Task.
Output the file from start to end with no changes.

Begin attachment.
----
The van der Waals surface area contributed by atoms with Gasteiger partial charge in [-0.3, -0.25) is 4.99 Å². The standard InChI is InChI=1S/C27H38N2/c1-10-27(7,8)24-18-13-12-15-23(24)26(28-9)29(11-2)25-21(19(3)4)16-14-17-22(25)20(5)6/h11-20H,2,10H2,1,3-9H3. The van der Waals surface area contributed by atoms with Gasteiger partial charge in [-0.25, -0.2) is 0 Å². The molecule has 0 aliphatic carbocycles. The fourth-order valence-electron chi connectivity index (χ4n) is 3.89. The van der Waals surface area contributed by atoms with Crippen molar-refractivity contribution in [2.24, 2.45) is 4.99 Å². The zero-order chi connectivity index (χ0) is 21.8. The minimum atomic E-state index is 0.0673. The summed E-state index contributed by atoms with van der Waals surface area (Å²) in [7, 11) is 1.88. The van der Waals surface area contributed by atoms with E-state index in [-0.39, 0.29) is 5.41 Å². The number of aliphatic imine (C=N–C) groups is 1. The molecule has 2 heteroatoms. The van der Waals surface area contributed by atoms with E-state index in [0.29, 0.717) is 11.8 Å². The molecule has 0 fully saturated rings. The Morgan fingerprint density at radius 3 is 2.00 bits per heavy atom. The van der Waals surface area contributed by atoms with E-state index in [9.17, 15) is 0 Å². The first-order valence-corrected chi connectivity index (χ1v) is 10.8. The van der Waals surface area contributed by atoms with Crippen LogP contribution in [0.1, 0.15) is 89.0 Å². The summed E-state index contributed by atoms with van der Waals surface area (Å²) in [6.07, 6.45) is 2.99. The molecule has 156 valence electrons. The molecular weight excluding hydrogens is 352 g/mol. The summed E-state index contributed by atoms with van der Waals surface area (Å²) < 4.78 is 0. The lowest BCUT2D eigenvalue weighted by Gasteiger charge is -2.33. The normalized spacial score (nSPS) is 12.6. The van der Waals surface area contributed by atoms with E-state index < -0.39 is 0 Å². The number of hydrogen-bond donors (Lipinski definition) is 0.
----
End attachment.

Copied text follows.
The van der Waals surface area contributed by atoms with Gasteiger partial charge in [-0.3, -0.25) is 4.99 Å². The standard InChI is InChI=1S/C27H38N2/c1-10-27(7,8)24-18-13-12-15-23(24)26(28-9)29(11-2)25-21(19(3)4)16-14-17-22(25)20(5)6/h11-20H,2,10H2,1,3-9H3. The van der Waals surface area contributed by atoms with Gasteiger partial charge in [-0.25, -0.2) is 0 Å². The molecule has 0 aliphatic carbocycles. The fourth-order valence-electron chi connectivity index (χ4n) is 3.89. The van der Waals surface area contributed by atoms with Crippen molar-refractivity contribution in [2.24, 2.45) is 4.99 Å². The zero-order chi connectivity index (χ0) is 21.8. The minimum atomic E-state index is 0.0673. The summed E-state index contributed by atoms with van der Waals surface area (Å²) in [7, 11) is 1.88. The van der Waals surface area contributed by atoms with E-state index in [-0.39, 0.29) is 5.41 Å². The number of aliphatic imine (C=N–C) groups is 1. The molecule has 2 heteroatoms. The van der Waals surface area contributed by atoms with E-state index in [0.29, 0.717) is 11.8 Å². The molecule has 0 fully saturated rings. The Morgan fingerprint density at radius 3 is 2.00 bits per heavy atom. The van der Waals surface area contributed by atoms with E-state index in [9.17, 15) is 0 Å². The first-order valence-corrected chi connectivity index (χ1v) is 10.8. The van der Waals surface area contributed by atoms with Crippen LogP contribution in [0.1, 0.15) is 89.0 Å². The summed E-state index contributed by atoms with van der Waals surface area (Å²) in [6.07, 6.45) is 2.99. The molecule has 156 valence electrons. The molecular weight excluding hydrogens is 352 g/mol. The summed E-state index contributed by atoms with van der Waals surface area (Å²) < 4.78 is 0. The lowest BCUT2D eigenvalue weighted by Gasteiger charge is -2.33. The normalized spacial score (nSPS) is 12.6. The van der Waals surface area contributed by atoms with E-state index < -0.39 is 0 Å². The number of hydrogen-bond donors (Lipinski definition) is 0.